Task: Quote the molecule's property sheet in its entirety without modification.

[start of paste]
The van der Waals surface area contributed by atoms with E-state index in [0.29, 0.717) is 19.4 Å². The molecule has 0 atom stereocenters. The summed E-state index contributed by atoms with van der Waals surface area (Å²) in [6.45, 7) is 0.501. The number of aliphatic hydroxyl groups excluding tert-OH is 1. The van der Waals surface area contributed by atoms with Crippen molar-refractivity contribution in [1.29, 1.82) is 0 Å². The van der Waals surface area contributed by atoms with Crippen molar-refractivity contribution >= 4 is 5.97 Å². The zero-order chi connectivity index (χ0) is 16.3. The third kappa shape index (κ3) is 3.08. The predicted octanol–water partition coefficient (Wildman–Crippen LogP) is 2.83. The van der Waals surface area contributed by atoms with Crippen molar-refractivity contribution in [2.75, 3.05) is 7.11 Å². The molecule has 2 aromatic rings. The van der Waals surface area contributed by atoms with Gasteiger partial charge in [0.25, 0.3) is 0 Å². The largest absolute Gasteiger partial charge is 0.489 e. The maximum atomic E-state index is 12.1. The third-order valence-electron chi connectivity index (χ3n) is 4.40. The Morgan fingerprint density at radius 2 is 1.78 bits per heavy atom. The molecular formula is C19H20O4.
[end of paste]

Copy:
The van der Waals surface area contributed by atoms with E-state index in [0.29, 0.717) is 19.4 Å². The molecule has 0 atom stereocenters. The summed E-state index contributed by atoms with van der Waals surface area (Å²) in [6.45, 7) is 0.501. The number of aliphatic hydroxyl groups excluding tert-OH is 1. The van der Waals surface area contributed by atoms with Crippen molar-refractivity contribution in [1.29, 1.82) is 0 Å². The van der Waals surface area contributed by atoms with Crippen molar-refractivity contribution >= 4 is 5.97 Å². The zero-order chi connectivity index (χ0) is 16.3. The third kappa shape index (κ3) is 3.08. The predicted octanol–water partition coefficient (Wildman–Crippen LogP) is 2.83. The van der Waals surface area contributed by atoms with Crippen molar-refractivity contribution in [2.75, 3.05) is 7.11 Å². The molecule has 2 aromatic rings. The van der Waals surface area contributed by atoms with Gasteiger partial charge in [0.25, 0.3) is 0 Å². The largest absolute Gasteiger partial charge is 0.489 e. The maximum atomic E-state index is 12.1. The third-order valence-electron chi connectivity index (χ3n) is 4.40. The Morgan fingerprint density at radius 2 is 1.78 bits per heavy atom. The molecular formula is C19H20O4.